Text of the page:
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Winter 2009 Vol 35 No 4
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Adaptations

by Barbara Burns

About four years ago I injured my shoulder. While weaving a tapestry to submit to ATB7, I didn’t take the time to adjust my position in relation to the tapestry. This meant I was stressing my shoulder by having my arms held too high. My shoulder was so bad I could barely raise my arm from my side. I had to find a way to support my arm so I could weave. I needed a range of motion to be able to raise my arm and grab the leashes and then reach down to use the bobbin. I used a large rubber exercise band from physical therapy and my arm sling to create a support for my arm.

below: Barbara Burns using adapted sling with
exercise band suspension.

 
 
Barbara Burns, sling

 
 

Ingenuity

by Wes Brubacher

Tapestry weaver Bobbi Chamberlain has had a wonderful assistant and design engineer in her husband Wes Brubacher. Below are three items that Wes has created and/or adapted for Bobbi to use as she weaves.

 
below: Brubacher’s cleverly retrofitted bobbin winder

Wes Brubacher, Bobbin winder
 
 
below: Reed modification by Wes Brubacher

Wes Brubacher, Reed
 
 
below: Timer created by Wes Brubacher

Wes Brubacher, Timer

 
 


Using Linen Warp

by Susan Iverson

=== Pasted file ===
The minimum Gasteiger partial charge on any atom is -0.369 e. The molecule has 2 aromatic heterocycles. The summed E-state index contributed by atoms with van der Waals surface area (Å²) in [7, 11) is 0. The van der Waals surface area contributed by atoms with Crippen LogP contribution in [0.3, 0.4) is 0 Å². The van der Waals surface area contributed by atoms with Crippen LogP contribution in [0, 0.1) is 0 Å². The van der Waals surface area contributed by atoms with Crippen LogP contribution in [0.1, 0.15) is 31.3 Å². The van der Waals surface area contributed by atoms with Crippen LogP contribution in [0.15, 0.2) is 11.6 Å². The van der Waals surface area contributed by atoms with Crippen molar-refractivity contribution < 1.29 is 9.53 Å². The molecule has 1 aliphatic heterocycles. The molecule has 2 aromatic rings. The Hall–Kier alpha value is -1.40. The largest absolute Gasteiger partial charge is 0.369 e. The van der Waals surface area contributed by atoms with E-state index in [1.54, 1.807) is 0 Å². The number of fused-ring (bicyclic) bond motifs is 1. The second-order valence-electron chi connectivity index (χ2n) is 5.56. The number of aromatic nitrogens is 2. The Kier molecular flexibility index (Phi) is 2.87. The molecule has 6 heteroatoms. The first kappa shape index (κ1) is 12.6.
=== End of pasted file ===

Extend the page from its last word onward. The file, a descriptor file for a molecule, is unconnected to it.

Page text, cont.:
Linen makes a wonderful tapestry warp.  It is strong and smooth and has a wonderful hand, but it can seem to have a mind of its own. I have been using linen for over 30 years and want to share some tips on how I work with it.

 
 
below: The half bow knot holds linen well and is easy
to untie for tensioning.

Susan Iverson, tying on

below: Pull on small sections of warp to fine tune the
tension on a long warp.

Susan Iverson, tuning the tension

below: The back of the tapestry using a Half Damascus
Variation finish.


Susan Iverson, finishing

 
 

Hardware Store Inventiveness

by Tommye McClure Scanlin

Last year before a workshop I racked my brain for a simple and inexpensive solution for supporting the copper pipe frame looms I’ve made based on Archie Brennan’s design. So, I started thinking about plumbing pipe components in PVC and how I might devise a loom support.

After several minutes of digging through various bins in the plumbing parts of the local hardware store, I found a combination of tee and pipe lengths that would work.

 
 
below: Loom (based on Archie Brennan’s design) with stand designed by Tommey McClure Scanlin.



Tommye Scanlin, loom stand

 

 
 
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Tapestry Topics Online
Winter 2009 Vol 35 No 4
A Quarterly Review of Tapestry Art Today

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